Jaguar Land Rover Powers Up The New Ingenium Engine Family

JLR Self Learning Car Prototype 10
Jul 14

JLR Reveals New Technology

Jaguar Land Rover is slowly but surely releasing information about future engines and technology that could be fitted to future production models. JLR is going through a major product overhaul and these new engines and tech are all features that may even appear on production cars within the next 12 months.

A new family of engines is being developed for future models known as Ingenium. It will feature compact, lightweight and low emission diesel and turbocharged petrol engines made at all-new JLR Engine Manufacturing Centre near Wolverhampton.

The first powertrain to emerge from the new family will be a 2.0-litre turbodiesel. JLR claims it will be one of the most efficient and responsive engines. It will weigh up to 80 kg less than today’s power-mills and will use patented technologies to reduce friction and deliver acclaimed class-leading CO2 emissions, refinement and performance.

The Ingenium engine family will also be scalable, meaning engine capacity can be increased or reduced depending on requirements. They have also been engineered to accommodate manual and automatic gearboxes as well as hybrid drive systems.

JLR will introduce Jaguar Virtual Windscreen which uses the entire windscreen as a head-up display, information such as the suggested racing line, braking guidance and virtual clones can all be projected onto the screen together.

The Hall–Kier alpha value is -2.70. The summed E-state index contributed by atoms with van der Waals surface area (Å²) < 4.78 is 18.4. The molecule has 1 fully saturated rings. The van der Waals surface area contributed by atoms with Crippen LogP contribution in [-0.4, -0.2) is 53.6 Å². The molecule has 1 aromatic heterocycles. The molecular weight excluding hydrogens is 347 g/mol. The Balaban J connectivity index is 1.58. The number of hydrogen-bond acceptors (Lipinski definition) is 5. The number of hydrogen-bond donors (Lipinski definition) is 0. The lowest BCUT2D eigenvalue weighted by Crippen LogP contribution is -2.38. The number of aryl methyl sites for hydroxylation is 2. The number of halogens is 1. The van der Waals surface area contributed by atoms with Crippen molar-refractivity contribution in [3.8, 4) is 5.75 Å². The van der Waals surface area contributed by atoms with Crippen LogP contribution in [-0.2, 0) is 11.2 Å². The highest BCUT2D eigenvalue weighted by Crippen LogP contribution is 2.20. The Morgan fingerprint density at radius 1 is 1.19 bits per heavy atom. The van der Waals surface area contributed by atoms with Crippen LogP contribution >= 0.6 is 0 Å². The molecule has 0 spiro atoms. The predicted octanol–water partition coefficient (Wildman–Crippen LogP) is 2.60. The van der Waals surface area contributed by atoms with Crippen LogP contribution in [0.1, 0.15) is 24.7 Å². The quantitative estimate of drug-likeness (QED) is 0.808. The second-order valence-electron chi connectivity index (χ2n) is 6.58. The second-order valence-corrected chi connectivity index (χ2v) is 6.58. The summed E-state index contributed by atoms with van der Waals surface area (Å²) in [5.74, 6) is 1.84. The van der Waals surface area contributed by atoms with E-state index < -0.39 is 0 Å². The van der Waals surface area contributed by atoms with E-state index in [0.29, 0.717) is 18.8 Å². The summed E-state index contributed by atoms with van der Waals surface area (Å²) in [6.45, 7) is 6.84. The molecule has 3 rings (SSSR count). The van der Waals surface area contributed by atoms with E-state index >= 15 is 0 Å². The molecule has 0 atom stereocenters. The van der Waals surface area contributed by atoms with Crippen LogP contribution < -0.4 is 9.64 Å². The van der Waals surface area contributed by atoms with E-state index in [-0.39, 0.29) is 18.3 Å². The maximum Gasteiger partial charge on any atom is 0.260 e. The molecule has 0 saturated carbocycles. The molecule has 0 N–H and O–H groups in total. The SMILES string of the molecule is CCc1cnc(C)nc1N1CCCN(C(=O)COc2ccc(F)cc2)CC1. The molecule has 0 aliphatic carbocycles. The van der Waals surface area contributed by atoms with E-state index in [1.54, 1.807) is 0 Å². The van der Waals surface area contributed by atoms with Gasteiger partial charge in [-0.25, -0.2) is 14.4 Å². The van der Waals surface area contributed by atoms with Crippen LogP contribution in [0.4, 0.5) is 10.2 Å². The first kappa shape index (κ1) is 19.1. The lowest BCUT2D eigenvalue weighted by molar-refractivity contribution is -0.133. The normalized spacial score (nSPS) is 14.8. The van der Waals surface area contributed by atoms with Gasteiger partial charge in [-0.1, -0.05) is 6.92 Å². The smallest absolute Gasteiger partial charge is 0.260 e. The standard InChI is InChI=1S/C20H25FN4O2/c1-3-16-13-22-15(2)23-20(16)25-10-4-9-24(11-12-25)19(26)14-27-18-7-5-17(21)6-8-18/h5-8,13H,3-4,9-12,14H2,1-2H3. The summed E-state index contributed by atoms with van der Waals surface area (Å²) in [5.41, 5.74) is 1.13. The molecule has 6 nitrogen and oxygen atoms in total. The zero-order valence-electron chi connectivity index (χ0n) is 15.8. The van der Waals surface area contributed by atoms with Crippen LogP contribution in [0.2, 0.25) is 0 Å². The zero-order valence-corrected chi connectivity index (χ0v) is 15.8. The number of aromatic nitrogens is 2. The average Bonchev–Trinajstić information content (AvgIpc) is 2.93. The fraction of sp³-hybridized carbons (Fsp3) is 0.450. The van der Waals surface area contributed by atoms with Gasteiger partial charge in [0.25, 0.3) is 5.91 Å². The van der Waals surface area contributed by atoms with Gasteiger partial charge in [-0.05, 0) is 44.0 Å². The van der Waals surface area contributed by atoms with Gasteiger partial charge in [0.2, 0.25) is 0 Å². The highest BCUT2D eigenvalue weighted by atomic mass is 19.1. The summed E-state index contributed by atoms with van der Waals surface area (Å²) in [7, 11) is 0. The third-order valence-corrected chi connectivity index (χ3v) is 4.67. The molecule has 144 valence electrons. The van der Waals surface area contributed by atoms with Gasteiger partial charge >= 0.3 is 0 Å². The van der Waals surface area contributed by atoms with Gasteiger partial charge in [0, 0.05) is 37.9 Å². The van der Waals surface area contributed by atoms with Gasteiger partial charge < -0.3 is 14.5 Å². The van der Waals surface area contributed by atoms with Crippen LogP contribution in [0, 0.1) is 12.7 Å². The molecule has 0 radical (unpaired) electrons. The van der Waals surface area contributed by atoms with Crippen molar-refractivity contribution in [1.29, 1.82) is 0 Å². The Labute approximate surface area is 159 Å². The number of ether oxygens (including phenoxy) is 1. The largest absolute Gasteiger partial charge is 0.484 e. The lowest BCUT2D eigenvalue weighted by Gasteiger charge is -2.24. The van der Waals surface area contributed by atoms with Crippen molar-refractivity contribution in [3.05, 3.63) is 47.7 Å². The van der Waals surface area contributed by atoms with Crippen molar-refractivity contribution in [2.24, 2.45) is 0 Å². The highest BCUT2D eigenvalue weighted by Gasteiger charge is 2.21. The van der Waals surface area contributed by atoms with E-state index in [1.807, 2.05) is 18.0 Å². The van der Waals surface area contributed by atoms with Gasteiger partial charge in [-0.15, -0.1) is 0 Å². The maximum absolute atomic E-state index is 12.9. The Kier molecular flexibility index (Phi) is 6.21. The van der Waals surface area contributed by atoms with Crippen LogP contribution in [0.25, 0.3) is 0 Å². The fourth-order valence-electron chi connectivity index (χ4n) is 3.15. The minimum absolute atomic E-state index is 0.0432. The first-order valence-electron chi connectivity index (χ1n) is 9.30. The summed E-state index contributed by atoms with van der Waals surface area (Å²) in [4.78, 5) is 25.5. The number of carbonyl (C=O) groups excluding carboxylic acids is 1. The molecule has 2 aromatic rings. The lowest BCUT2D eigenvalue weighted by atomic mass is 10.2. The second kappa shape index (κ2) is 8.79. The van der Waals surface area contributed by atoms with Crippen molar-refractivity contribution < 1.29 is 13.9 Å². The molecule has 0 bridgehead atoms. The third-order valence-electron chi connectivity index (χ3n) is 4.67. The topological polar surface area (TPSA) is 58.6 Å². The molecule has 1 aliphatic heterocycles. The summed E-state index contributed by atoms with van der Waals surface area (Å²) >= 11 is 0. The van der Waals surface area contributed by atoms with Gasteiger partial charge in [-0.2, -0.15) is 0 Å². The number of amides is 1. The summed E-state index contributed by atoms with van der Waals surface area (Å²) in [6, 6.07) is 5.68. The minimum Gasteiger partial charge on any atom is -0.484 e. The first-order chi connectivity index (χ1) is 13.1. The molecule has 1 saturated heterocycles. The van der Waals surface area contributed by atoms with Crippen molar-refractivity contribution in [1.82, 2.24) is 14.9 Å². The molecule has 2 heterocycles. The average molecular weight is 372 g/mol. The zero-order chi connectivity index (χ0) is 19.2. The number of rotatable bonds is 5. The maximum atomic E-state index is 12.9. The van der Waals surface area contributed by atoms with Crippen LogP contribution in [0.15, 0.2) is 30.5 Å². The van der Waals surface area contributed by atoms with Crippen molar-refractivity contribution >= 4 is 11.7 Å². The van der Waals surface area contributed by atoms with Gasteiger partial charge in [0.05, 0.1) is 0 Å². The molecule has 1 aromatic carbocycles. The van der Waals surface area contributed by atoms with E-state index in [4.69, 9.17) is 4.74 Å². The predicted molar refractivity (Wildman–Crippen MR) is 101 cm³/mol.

Another new technology being developed is Gesture control. It allows drivers to keep their eyes firmly fixed on the road; sensors can detect the proximity of user’s fingers from 15cm. Then there is the concept of self-learning car which is designed to take safety to the next level. A complex algorithm is able to recognise the driver of the car and learn their individual preferences as well as driving style.

It will perform functions such as setting the temperature, repositioning the mirrors and seating positioning will all be automatically carried out by car. It can also review an individual’s schedule for the day as well as driving styles in various traffic conditions can also be immersed by the system.

Dr Wolfgang Epple, Director of Research and Technology for Jaguar Land Rover, said: “We are working on research projects that will give the driver better information to enhance the driving experience. By presenting the highest quality imagery possible, a driver needs only look at a display once. Showing virtual images that allow the driver to accurately judge speed and distance will enable better decision-making and offer real benefits for every day driving on the road, or the track.”